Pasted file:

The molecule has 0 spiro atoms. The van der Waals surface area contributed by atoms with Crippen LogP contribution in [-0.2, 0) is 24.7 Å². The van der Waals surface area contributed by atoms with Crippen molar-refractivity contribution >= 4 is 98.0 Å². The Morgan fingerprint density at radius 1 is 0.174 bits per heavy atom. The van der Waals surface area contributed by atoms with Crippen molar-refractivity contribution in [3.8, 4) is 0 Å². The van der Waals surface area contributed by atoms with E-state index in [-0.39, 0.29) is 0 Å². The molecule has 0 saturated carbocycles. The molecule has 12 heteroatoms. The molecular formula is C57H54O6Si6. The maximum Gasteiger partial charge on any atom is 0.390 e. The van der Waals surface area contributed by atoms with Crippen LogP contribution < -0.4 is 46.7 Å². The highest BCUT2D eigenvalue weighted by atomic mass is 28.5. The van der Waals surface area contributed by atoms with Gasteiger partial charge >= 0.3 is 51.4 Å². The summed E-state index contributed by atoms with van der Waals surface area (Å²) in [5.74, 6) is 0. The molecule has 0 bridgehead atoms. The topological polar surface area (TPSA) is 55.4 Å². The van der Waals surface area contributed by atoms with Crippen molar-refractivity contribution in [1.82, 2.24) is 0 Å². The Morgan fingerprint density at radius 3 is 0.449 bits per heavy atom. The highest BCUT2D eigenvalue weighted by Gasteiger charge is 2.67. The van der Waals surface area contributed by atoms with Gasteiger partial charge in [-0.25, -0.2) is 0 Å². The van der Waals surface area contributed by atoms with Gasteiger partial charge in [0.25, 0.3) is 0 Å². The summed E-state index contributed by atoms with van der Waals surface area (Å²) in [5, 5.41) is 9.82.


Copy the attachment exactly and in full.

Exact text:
The molecule has 0 spiro atoms. The van der Waals surface area contributed by atoms with Crippen LogP contribution in [-0.2, 0) is 24.7 Å². The van der Waals surface area contributed by atoms with Crippen molar-refractivity contribution >= 4 is 98.0 Å². The Morgan fingerprint density at radius 1 is 0.174 bits per heavy atom. The van der Waals surface area contributed by atoms with Crippen molar-refractivity contribution in [3.8, 4) is 0 Å². The van der Waals surface area contributed by atoms with E-state index in [-0.39, 0.29) is 0 Å². The molecule has 0 saturated carbocycles. The molecule has 12 heteroatoms. The molecular formula is C57H54O6Si6. The maximum Gasteiger partial charge on any atom is 0.390 e. The van der Waals surface area contributed by atoms with Crippen LogP contribution < -0.4 is 46.7 Å². The highest BCUT2D eigenvalue weighted by atomic mass is 28.5. The van der Waals surface area contributed by atoms with Gasteiger partial charge >= 0.3 is 51.4 Å². The summed E-state index contributed by atoms with van der Waals surface area (Å²) in [5.74, 6) is 0. The molecule has 0 bridgehead atoms. The topological polar surface area (TPSA) is 55.4 Å². The van der Waals surface area contributed by atoms with Crippen molar-refractivity contribution in [1.82, 2.24) is 0 Å². The Morgan fingerprint density at radius 3 is 0.449 bits per heavy atom. The highest BCUT2D eigenvalue weighted by Gasteiger charge is 2.67. The van der Waals surface area contributed by atoms with Gasteiger partial charge in [-0.25, -0.2) is 0 Å². The van der Waals surface area contributed by atoms with Gasteiger partial charge in [0.25, 0.3) is 0 Å². The summed E-state index contributed by atoms with van der Waals surface area (Å²) in [5, 5.41) is 9.82.